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Tshwane reaches out to NGOs to explore options of using abandoned city buildings to house homeless

The dilapidated No 2 Struben Street homeless shelter in Pretoria CBD. Picture: Thobile Mathonsi/African News Agency (ANA)

The dilapidated No 2 Struben Street homeless shelter in Pretoria CBD. Picture: Thobile Mathonsi/African News Agency (ANA)

Published Oct 18, 2023


Pretoria - The City of Tshwane is exploring options of using abandoned buildings in the metro to house homeless people.

This after the national census results showed the capital city had the highest number of homeless people in the country.

According to the results, Tshwane was ahead of the City of Johannesburg, accounting for 18.1% of the 55 000 homeless people across the country while Joburg accounted for 15.6%.

The municipality has had its hands full with the growing population of homeless people, grappling with finding them alternative accommodation instead of them sleeping on the streets.

Tshwane mayor Cilliers Brink was now exploring ways to accommodate the homeless but added the cash strapped municipality could not afford to build more shelters for the homeless.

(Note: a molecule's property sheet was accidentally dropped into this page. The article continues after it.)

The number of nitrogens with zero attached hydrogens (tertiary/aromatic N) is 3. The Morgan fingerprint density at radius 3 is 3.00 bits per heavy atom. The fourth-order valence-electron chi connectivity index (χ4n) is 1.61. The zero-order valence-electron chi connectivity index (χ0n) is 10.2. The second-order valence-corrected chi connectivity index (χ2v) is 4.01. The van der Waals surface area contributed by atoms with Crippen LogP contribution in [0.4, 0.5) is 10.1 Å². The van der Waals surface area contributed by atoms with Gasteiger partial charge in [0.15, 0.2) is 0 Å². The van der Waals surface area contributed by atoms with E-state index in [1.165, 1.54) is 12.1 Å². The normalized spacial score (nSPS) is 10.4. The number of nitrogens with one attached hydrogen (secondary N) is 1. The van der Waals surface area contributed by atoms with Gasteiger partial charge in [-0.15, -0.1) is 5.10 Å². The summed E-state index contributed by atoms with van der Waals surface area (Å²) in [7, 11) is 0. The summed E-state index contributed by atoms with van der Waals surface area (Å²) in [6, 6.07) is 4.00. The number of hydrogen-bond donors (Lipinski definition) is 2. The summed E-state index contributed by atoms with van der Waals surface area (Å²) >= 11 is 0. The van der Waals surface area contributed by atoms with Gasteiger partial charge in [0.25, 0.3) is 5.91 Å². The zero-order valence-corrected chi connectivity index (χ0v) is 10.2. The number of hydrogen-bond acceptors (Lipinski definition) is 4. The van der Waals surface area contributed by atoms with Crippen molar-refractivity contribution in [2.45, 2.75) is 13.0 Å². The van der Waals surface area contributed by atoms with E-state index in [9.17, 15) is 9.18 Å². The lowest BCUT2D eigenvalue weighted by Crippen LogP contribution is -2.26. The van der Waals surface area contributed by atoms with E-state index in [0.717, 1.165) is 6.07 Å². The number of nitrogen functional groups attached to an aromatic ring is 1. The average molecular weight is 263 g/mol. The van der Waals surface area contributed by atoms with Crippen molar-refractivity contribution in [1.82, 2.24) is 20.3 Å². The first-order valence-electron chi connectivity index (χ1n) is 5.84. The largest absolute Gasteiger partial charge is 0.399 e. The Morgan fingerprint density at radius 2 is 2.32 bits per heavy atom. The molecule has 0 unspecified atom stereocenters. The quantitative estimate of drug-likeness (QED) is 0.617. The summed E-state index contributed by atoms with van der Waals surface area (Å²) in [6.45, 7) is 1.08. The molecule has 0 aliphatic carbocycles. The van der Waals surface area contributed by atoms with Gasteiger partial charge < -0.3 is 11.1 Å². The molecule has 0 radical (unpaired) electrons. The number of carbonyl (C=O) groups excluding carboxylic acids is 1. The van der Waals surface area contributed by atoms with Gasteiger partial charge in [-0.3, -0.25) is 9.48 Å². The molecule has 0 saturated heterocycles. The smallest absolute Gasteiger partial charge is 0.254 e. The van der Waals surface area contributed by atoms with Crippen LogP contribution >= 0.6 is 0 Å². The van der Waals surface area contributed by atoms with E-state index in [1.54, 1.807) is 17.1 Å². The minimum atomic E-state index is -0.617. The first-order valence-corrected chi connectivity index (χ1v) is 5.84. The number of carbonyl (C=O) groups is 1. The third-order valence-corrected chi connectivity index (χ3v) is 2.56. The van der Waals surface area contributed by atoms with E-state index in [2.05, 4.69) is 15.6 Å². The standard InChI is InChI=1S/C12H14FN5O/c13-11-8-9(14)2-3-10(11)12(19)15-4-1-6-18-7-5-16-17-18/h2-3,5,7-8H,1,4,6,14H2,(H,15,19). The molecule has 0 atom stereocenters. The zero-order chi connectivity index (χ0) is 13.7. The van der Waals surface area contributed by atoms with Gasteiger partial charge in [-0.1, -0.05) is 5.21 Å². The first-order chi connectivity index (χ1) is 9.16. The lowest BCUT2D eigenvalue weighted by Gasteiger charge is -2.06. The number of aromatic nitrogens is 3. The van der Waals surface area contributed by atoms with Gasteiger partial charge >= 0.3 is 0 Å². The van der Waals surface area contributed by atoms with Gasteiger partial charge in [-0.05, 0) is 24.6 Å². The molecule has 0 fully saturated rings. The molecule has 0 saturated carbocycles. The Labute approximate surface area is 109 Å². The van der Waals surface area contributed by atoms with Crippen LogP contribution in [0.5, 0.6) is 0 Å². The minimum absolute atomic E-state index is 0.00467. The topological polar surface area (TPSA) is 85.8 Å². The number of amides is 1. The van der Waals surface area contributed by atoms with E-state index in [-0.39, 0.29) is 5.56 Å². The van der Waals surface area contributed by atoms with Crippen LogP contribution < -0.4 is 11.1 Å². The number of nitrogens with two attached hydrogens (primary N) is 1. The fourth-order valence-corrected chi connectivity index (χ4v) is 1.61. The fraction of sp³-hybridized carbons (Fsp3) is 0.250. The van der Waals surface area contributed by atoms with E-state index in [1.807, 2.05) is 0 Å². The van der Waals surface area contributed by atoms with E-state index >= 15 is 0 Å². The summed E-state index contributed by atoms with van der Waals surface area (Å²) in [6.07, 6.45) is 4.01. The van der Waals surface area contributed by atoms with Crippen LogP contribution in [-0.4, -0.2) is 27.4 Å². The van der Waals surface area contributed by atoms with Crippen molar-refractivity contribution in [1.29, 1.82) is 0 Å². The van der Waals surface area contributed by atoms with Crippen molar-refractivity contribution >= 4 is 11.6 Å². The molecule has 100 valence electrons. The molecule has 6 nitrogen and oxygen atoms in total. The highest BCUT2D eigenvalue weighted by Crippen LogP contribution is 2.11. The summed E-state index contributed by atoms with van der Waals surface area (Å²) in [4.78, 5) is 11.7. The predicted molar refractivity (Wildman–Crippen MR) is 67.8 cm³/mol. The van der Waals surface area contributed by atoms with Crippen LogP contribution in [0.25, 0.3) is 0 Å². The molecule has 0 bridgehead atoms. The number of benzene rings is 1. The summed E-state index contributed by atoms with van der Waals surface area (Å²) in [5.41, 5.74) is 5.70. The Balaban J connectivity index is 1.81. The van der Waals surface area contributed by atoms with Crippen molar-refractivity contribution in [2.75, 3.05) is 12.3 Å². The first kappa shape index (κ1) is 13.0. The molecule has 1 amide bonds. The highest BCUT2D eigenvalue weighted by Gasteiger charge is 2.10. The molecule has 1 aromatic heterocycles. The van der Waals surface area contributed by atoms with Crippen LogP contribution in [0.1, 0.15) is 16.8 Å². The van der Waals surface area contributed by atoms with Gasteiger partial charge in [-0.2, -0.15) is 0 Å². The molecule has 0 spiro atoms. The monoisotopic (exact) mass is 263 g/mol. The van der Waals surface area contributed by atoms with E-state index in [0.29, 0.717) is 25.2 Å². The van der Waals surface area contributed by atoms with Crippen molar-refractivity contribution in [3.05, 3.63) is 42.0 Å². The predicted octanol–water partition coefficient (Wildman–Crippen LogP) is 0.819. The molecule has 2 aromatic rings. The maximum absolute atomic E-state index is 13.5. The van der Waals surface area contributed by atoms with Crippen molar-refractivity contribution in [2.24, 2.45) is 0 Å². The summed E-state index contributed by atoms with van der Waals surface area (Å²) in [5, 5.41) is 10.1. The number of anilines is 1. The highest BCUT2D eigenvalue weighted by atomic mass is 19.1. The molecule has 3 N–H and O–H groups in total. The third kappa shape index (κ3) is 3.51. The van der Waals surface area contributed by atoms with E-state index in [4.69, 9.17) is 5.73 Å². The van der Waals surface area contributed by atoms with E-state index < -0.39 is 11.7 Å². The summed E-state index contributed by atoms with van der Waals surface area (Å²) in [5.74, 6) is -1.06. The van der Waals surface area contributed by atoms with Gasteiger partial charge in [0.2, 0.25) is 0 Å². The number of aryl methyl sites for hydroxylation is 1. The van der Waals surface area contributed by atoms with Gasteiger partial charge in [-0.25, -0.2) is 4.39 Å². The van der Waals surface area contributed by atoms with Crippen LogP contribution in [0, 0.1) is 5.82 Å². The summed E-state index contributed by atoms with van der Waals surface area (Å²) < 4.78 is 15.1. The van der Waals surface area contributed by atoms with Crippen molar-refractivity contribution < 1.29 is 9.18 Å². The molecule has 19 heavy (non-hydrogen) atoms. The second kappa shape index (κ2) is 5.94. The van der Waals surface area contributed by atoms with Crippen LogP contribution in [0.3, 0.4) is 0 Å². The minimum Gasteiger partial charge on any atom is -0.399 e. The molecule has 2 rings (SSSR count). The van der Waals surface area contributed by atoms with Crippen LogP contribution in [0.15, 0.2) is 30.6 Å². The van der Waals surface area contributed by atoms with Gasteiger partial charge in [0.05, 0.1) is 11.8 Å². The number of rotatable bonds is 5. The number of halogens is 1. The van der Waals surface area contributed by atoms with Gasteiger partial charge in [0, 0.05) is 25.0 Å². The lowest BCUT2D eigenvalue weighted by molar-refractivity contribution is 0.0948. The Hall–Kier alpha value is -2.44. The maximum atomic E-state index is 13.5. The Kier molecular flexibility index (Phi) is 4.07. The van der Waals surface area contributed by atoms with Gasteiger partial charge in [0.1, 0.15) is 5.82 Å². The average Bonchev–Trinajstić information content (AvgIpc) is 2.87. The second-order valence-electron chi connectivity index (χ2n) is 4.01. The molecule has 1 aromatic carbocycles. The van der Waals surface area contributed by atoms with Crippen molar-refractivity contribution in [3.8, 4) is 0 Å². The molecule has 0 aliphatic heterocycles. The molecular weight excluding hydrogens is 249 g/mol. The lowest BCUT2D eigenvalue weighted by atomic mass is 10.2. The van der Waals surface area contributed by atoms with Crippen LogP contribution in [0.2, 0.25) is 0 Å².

The Pretoria News recently reported the homeless centre at No 2 Struben Street in Marabastad was in a dilapidated condition with a stench of uncollected waste, blocked drains and filthy toilets in the air.

The residents go days without washing because of lack of water.

The shelter, established in 2004, is meant to accommodate 300 people, but it is overflowing with more than 550 people.

Recently reports were rife scores of homeless people, who were moved into the community hall in Lyttelton, Centurion as part of the Covid-19 evacuation period, were refusing to leave.

About 25 are still living in the hall despite the city having issued a notice for them to vacate the premises.

Brink said he and his team were looking into consulting and starting a process of working with NGOs to upgrade abandoned city buildings and making them homeless centres to house those who lived on the streets.

He said: “It is an issue that I care deeply about and where we’re going to have to follow a whole of society approach to show the compassion of the city and in the instances where it’s possible to get people back into the economy, back onto their feet because it’s not always possible.”

Brink added with more people flocking into the city, searching for job opportunities, the city did not have the capabilities to build more shelters, but would be sustainable to renovate unused buildings instead.

“When they do not find these opportunities they end up in the streets and being exposed to drug use,” Brink said.

Pretoria News